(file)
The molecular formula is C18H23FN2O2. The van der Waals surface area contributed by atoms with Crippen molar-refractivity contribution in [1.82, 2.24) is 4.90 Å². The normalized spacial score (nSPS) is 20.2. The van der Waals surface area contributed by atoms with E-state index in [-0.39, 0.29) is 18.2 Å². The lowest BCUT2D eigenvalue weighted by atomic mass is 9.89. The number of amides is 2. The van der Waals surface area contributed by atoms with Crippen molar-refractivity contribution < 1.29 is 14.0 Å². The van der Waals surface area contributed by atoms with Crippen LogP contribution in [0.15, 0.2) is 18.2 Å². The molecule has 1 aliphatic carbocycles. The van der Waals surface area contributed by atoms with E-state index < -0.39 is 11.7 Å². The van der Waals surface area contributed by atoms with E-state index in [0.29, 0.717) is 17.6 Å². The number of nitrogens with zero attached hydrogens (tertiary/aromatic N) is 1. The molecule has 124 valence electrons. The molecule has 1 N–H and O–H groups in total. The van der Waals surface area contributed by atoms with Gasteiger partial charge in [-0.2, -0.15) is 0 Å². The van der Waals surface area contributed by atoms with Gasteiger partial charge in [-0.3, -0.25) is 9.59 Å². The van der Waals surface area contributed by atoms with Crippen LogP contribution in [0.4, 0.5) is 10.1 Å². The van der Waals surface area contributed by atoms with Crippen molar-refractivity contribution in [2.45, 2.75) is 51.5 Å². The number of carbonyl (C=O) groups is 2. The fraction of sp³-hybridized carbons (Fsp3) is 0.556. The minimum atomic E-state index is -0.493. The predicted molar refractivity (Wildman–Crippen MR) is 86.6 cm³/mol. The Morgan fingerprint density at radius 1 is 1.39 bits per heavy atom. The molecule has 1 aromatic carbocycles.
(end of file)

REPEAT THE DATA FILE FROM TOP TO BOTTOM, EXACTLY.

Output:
The molecular formula is C18H23FN2O2. The van der Waals surface area contributed by atoms with Crippen molar-refractivity contribution in [1.82, 2.24) is 4.90 Å². The normalized spacial score (nSPS) is 20.2. The van der Waals surface area contributed by atoms with E-state index in [-0.39, 0.29) is 18.2 Å². The lowest BCUT2D eigenvalue weighted by atomic mass is 9.89. The number of amides is 2. The van der Waals surface area contributed by atoms with Crippen molar-refractivity contribution < 1.29 is 14.0 Å². The van der Waals surface area contributed by atoms with Crippen LogP contribution in [0.15, 0.2) is 18.2 Å². The molecule has 1 aliphatic carbocycles. The van der Waals surface area contributed by atoms with E-state index < -0.39 is 11.7 Å². The van der Waals surface area contributed by atoms with E-state index in [0.29, 0.717) is 17.6 Å². The number of nitrogens with zero attached hydrogens (tertiary/aromatic N) is 1. The molecule has 124 valence electrons. The molecule has 1 N–H and O–H groups in total. The van der Waals surface area contributed by atoms with Gasteiger partial charge in [-0.2, -0.15) is 0 Å². The van der Waals surface area contributed by atoms with Gasteiger partial charge in [-0.3, -0.25) is 9.59 Å². The van der Waals surface area contributed by atoms with Crippen LogP contribution in [0.4, 0.5) is 10.1 Å². The van der Waals surface area contributed by atoms with Crippen molar-refractivity contribution in [2.45, 2.75) is 51.5 Å². The number of carbonyl (C=O) groups is 2. The fraction of sp³-hybridized carbons (Fsp3) is 0.556. The minimum atomic E-state index is -0.493. The predicted molar refractivity (Wildman–Crippen MR) is 86.6 cm³/mol. The Morgan fingerprint density at radius 1 is 1.39 bits per heavy atom. The molecule has 1 aromatic carbocycles.